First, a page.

Marking 40 years since the revolution, the 2019 Middle East Studies Forum examined the legacies and questions what is in store for the future of the Islamic Republic of Iran.  Over a series of panels the 2019 MESF Symposium explores the political ramifications at both the domestic and international level, the ideological trajectory and how these ideas have shaped the social and political context of the Islamic Republic.

Middle East Studies Forum convener, Professor Shahram Akbarzadeh opened the symposium discussing how the perception of Iran has shifted from a beacon of hope for the downtrodden that was promised in the 1979 revolution, Iran is now increasingly seen as a troublemaker in the region. This presentation set the tone for the symposium and the subsequent presentations built on the idea of shifting dynamics within the political landscape.

Over the course of the day panels examined the politics of the Islamic Republic and key players including the use of religious discourse in Hezbollah’s decision-making process (Dr. Mariam Farida, UNSW), the debate around nuclear-powered Iran or nuclear-armed Iran (Ms. Firouzeh Khoshnoudiparast, ANU) and closing with an examination of the future of China-Iran relations (Dr. Dara Conduit, Deakin University).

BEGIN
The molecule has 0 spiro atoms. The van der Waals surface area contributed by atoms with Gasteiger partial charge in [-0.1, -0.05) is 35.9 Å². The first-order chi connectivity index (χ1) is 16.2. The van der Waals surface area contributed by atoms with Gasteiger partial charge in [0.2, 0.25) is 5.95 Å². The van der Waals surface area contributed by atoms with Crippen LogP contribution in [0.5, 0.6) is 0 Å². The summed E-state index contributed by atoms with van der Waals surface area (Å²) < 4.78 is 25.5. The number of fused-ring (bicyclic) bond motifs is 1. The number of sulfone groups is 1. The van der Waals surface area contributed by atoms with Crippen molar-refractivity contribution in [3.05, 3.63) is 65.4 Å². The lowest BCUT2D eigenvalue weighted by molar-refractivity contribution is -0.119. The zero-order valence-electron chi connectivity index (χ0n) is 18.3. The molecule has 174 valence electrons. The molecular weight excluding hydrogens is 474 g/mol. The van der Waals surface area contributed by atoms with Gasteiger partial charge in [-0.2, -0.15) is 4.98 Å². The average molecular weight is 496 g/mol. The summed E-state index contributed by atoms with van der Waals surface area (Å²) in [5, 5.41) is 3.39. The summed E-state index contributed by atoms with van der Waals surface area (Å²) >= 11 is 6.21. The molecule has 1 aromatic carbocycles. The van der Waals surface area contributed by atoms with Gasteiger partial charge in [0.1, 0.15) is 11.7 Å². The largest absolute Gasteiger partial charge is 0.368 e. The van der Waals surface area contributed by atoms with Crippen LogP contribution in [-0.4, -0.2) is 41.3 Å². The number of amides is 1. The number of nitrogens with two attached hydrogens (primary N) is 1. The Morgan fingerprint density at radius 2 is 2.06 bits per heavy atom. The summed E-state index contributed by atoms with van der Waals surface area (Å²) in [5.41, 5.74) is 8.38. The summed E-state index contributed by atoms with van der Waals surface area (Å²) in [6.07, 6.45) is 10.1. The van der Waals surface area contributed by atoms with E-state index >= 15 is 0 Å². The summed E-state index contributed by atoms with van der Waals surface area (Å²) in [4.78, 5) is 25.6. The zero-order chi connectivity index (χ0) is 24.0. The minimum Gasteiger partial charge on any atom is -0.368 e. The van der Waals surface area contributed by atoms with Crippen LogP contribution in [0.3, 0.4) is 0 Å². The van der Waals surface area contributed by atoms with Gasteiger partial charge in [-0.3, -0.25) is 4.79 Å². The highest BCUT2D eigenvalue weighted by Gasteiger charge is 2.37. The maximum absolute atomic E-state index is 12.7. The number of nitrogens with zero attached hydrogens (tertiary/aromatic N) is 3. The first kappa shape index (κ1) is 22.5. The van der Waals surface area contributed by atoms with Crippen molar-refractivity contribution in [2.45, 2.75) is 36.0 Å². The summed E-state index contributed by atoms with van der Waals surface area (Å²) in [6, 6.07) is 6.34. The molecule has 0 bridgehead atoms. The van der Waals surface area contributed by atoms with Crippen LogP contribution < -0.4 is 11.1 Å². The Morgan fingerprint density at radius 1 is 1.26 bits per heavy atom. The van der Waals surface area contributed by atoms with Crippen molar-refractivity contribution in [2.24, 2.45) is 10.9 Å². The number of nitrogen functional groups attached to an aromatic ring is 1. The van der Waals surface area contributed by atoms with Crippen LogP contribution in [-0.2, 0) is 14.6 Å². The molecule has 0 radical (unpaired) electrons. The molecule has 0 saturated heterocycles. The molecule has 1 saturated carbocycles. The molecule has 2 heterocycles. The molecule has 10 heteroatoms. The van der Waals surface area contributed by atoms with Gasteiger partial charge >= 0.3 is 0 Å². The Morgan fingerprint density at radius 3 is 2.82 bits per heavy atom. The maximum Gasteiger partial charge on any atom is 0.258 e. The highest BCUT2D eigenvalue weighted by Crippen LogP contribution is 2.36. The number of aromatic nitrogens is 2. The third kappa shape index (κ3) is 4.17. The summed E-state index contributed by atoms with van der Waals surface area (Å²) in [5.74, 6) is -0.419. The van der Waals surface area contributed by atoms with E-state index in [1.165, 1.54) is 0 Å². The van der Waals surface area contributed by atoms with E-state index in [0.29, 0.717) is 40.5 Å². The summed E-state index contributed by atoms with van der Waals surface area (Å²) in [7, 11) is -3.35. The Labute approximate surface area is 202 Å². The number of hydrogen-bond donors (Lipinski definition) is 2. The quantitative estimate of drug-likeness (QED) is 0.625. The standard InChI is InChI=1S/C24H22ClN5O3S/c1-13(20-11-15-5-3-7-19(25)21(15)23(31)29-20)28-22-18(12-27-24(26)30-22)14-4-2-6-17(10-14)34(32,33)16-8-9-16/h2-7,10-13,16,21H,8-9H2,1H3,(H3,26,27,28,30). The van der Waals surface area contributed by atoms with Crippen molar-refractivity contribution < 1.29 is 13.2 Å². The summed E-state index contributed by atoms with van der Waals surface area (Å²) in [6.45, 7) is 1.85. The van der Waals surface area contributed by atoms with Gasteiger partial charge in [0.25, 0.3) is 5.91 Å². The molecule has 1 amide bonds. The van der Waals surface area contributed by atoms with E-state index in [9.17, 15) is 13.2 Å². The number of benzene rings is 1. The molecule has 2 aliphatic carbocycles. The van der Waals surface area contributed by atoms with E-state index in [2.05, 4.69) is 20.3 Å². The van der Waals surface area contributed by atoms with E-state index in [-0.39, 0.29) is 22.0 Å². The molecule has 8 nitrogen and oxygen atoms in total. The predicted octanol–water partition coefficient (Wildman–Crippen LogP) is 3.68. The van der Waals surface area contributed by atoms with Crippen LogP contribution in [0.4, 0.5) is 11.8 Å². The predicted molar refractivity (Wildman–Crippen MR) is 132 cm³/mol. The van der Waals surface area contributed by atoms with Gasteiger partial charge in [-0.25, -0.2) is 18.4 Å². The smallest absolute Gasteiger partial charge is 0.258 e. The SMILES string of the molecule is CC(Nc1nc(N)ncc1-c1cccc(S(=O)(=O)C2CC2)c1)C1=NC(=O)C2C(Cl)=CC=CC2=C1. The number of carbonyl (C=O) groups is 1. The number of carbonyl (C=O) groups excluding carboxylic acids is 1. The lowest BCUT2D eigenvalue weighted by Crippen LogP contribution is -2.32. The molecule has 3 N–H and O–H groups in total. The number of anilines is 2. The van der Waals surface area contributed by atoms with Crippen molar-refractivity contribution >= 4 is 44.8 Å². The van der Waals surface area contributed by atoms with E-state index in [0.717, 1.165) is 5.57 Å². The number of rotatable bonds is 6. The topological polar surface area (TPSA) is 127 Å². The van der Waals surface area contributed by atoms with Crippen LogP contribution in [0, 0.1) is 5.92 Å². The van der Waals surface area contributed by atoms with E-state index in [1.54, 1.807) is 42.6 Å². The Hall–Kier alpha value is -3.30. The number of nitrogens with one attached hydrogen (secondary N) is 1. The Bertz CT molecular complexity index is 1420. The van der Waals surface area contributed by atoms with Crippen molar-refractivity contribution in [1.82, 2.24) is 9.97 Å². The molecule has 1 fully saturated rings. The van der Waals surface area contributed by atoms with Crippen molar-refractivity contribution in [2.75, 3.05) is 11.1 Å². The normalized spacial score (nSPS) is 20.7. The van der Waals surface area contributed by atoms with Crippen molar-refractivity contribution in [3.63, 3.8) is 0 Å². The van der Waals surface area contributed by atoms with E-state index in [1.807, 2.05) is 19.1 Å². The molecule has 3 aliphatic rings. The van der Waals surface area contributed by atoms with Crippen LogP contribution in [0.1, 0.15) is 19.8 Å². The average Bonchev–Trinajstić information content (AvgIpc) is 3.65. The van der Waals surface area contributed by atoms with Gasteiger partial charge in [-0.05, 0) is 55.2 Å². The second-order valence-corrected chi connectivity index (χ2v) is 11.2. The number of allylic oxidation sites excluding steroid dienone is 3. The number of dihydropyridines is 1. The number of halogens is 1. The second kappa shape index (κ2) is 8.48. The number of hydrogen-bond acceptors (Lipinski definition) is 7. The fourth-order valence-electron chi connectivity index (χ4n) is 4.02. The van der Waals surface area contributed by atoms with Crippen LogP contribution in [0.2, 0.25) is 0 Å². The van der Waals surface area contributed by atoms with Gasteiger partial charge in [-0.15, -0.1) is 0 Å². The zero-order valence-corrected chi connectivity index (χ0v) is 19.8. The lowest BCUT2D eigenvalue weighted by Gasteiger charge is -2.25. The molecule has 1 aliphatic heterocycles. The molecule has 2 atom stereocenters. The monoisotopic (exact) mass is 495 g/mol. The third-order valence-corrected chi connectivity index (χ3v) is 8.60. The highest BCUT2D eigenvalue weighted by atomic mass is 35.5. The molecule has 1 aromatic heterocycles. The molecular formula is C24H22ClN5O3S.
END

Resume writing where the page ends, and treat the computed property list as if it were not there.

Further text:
The second panel considered the ideological transformation of Iran in the last 40 years.  Questions were asked around the idea of secular religiosity and de-governmentalizing Shi’ism (Dr. Naser Ghobadzadeh, ACU) the challenges facing of women’s movements (Ms. Azadeh Davachi, Deakin University), the transformation of discourse used in election campaigns in the post-revolution landscape (Dr. Mahmoud Pargoo, ACU) and concluding with an assessment of the future for Iran (Prof. Shahram Akbarzadeh, Deakin University).

The final panel focused on the cultural legacies left by the revolution. Presentations examined the role of Iranian literature and cinema and its limited global presence (Dr. Laetitia Nanquette, UNSW), the architectural legacies and the co-production of the past (Dr. Ali Mozaffari, Deakin University) and the place of religious minorities and identity since 1979 (Dr. James Barry, Deakin University).

These panels brought together a diverse range of ideas and questions about the legacies left by the revolution, 40 years later.